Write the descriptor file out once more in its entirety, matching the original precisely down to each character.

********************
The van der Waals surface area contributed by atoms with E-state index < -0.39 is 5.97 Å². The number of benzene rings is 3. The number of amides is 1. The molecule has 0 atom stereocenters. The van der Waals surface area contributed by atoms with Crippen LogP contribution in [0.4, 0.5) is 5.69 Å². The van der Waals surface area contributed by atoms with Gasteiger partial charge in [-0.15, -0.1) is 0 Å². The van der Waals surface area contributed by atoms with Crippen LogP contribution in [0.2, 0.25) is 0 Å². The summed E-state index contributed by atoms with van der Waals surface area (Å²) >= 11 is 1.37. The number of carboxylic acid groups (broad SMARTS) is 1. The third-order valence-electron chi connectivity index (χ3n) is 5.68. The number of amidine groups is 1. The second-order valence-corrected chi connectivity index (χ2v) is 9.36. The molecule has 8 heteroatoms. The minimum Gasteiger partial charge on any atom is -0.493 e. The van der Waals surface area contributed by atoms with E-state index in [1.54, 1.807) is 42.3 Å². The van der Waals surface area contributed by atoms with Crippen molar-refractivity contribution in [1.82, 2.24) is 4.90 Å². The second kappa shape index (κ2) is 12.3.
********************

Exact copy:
The van der Waals surface area contributed by atoms with E-state index < -0.39 is 5.97 Å². The number of benzene rings is 3. The number of amides is 1. The molecule has 0 atom stereocenters. The van der Waals surface area contributed by atoms with Crippen LogP contribution in [0.4, 0.5) is 5.69 Å². The van der Waals surface area contributed by atoms with Gasteiger partial charge in [-0.15, -0.1) is 0 Å². The van der Waals surface area contributed by atoms with Crippen LogP contribution in [0.2, 0.25) is 0 Å². The summed E-state index contributed by atoms with van der Waals surface area (Å²) >= 11 is 1.37. The number of carboxylic acid groups (broad SMARTS) is 1. The third-order valence-electron chi connectivity index (χ3n) is 5.68. The number of amidine groups is 1. The second-order valence-corrected chi connectivity index (χ2v) is 9.36. The molecule has 8 heteroatoms. The minimum Gasteiger partial charge on any atom is -0.493 e. The van der Waals surface area contributed by atoms with E-state index in [1.54, 1.807) is 42.3 Å². The van der Waals surface area contributed by atoms with Crippen molar-refractivity contribution in [1.82, 2.24) is 4.90 Å². The second kappa shape index (κ2) is 12.3.